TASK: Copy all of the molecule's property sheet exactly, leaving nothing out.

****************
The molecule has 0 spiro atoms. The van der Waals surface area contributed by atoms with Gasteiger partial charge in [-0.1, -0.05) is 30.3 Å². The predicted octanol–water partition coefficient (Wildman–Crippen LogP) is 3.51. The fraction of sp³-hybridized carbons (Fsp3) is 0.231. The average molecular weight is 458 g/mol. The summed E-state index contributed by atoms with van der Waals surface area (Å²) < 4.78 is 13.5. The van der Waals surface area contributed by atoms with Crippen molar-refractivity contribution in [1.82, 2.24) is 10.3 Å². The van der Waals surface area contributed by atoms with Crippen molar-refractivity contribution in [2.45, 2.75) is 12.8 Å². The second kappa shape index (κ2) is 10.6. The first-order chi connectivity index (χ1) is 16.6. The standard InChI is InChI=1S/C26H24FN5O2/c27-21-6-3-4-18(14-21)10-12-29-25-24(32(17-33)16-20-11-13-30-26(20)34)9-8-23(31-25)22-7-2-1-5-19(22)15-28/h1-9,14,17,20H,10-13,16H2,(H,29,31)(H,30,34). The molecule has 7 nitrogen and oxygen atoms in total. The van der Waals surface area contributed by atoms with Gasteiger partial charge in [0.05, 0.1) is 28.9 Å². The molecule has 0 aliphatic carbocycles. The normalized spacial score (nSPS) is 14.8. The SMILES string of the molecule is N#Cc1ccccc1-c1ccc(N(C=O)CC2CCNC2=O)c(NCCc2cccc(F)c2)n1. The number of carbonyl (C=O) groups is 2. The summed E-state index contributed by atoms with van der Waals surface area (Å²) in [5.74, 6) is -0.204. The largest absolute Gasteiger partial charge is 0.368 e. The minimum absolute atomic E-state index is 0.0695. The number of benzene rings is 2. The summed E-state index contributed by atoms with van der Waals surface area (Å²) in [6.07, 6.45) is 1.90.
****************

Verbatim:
The molecule has 0 spiro atoms. The van der Waals surface area contributed by atoms with Gasteiger partial charge in [-0.1, -0.05) is 30.3 Å². The predicted octanol–water partition coefficient (Wildman–Crippen LogP) is 3.51. The fraction of sp³-hybridized carbons (Fsp3) is 0.231. The average molecular weight is 458 g/mol. The summed E-state index contributed by atoms with van der Waals surface area (Å²) < 4.78 is 13.5. The van der Waals surface area contributed by atoms with Crippen molar-refractivity contribution in [1.82, 2.24) is 10.3 Å². The van der Waals surface area contributed by atoms with Crippen molar-refractivity contribution in [2.45, 2.75) is 12.8 Å². The second kappa shape index (κ2) is 10.6. The first-order chi connectivity index (χ1) is 16.6. The standard InChI is InChI=1S/C26H24FN5O2/c27-21-6-3-4-18(14-21)10-12-29-25-24(32(17-33)16-20-11-13-30-26(20)34)9-8-23(31-25)22-7-2-1-5-19(22)15-28/h1-9,14,17,20H,10-13,16H2,(H,29,31)(H,30,34). The molecule has 7 nitrogen and oxygen atoms in total. The van der Waals surface area contributed by atoms with Gasteiger partial charge in [0.05, 0.1) is 28.9 Å². The molecule has 0 aliphatic carbocycles. The normalized spacial score (nSPS) is 14.8. The SMILES string of the molecule is N#Cc1ccccc1-c1ccc(N(C=O)CC2CCNC2=O)c(NCCc2cccc(F)c2)n1. The number of carbonyl (C=O) groups is 2. The summed E-state index contributed by atoms with van der Waals surface area (Å²) in [5.74, 6) is -0.204. The largest absolute Gasteiger partial charge is 0.368 e. The minimum absolute atomic E-state index is 0.0695. The number of benzene rings is 2. The summed E-state index contributed by atoms with van der Waals surface area (Å²) in [6.07, 6.45) is 1.90.